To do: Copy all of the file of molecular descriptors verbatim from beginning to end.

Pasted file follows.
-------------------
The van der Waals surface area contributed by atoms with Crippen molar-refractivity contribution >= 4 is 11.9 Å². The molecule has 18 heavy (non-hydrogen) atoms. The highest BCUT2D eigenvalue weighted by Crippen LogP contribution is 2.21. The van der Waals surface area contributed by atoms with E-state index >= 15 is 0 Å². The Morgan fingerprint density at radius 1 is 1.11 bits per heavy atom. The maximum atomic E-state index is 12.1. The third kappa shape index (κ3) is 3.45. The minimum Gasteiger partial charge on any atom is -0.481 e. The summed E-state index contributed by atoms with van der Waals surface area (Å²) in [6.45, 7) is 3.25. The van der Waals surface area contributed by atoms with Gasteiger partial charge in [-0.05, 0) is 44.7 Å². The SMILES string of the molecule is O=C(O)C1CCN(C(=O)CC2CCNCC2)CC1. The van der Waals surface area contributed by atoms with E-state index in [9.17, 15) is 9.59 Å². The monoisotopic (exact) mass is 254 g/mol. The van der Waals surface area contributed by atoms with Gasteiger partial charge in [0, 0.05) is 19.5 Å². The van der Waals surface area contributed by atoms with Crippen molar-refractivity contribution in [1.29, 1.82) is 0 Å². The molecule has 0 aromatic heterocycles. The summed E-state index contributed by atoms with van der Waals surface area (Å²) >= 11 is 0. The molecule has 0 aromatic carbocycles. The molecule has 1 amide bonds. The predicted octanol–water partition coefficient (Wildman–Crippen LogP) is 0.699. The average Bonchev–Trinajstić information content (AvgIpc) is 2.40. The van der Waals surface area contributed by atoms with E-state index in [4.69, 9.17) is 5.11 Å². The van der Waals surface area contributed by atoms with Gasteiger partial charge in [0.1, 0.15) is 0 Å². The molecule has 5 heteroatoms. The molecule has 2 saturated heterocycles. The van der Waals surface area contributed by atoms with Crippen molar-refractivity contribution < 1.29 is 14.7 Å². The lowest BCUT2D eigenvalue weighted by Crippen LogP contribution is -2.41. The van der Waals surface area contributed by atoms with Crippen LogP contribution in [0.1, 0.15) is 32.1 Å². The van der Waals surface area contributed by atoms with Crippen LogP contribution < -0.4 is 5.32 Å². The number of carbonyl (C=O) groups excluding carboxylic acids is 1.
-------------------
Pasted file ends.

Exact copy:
The van der Waals surface area contributed by atoms with Crippen molar-refractivity contribution >= 4 is 11.9 Å². The molecule has 18 heavy (non-hydrogen) atoms. The highest BCUT2D eigenvalue weighted by Crippen LogP contribution is 2.21. The van der Waals surface area contributed by atoms with E-state index >= 15 is 0 Å². The Morgan fingerprint density at radius 1 is 1.11 bits per heavy atom. The maximum atomic E-state index is 12.1. The third kappa shape index (κ3) is 3.45. The minimum Gasteiger partial charge on any atom is -0.481 e. The summed E-state index contributed by atoms with van der Waals surface area (Å²) in [6.45, 7) is 3.25. The van der Waals surface area contributed by atoms with Gasteiger partial charge in [-0.05, 0) is 44.7 Å². The SMILES string of the molecule is O=C(O)C1CCN(C(=O)CC2CCNCC2)CC1. The van der Waals surface area contributed by atoms with E-state index in [9.17, 15) is 9.59 Å². The monoisotopic (exact) mass is 254 g/mol. The van der Waals surface area contributed by atoms with Gasteiger partial charge in [0, 0.05) is 19.5 Å². The van der Waals surface area contributed by atoms with Crippen molar-refractivity contribution in [1.29, 1.82) is 0 Å². The molecule has 0 aromatic heterocycles. The summed E-state index contributed by atoms with van der Waals surface area (Å²) >= 11 is 0. The molecule has 0 aromatic carbocycles. The molecule has 1 amide bonds. The predicted octanol–water partition coefficient (Wildman–Crippen LogP) is 0.699. The average Bonchev–Trinajstić information content (AvgIpc) is 2.40. The van der Waals surface area contributed by atoms with E-state index in [4.69, 9.17) is 5.11 Å². The van der Waals surface area contributed by atoms with Gasteiger partial charge in [0.1, 0.15) is 0 Å². The molecule has 5 heteroatoms. The molecule has 2 saturated heterocycles. The van der Waals surface area contributed by atoms with Crippen molar-refractivity contribution < 1.29 is 14.7 Å². The lowest BCUT2D eigenvalue weighted by Crippen LogP contribution is -2.41. The van der Waals surface area contributed by atoms with Crippen LogP contribution in [0.1, 0.15) is 32.1 Å². The van der Waals surface area contributed by atoms with Crippen LogP contribution < -0.4 is 5.32 Å². The number of carbonyl (C=O) groups excluding carboxylic acids is 1.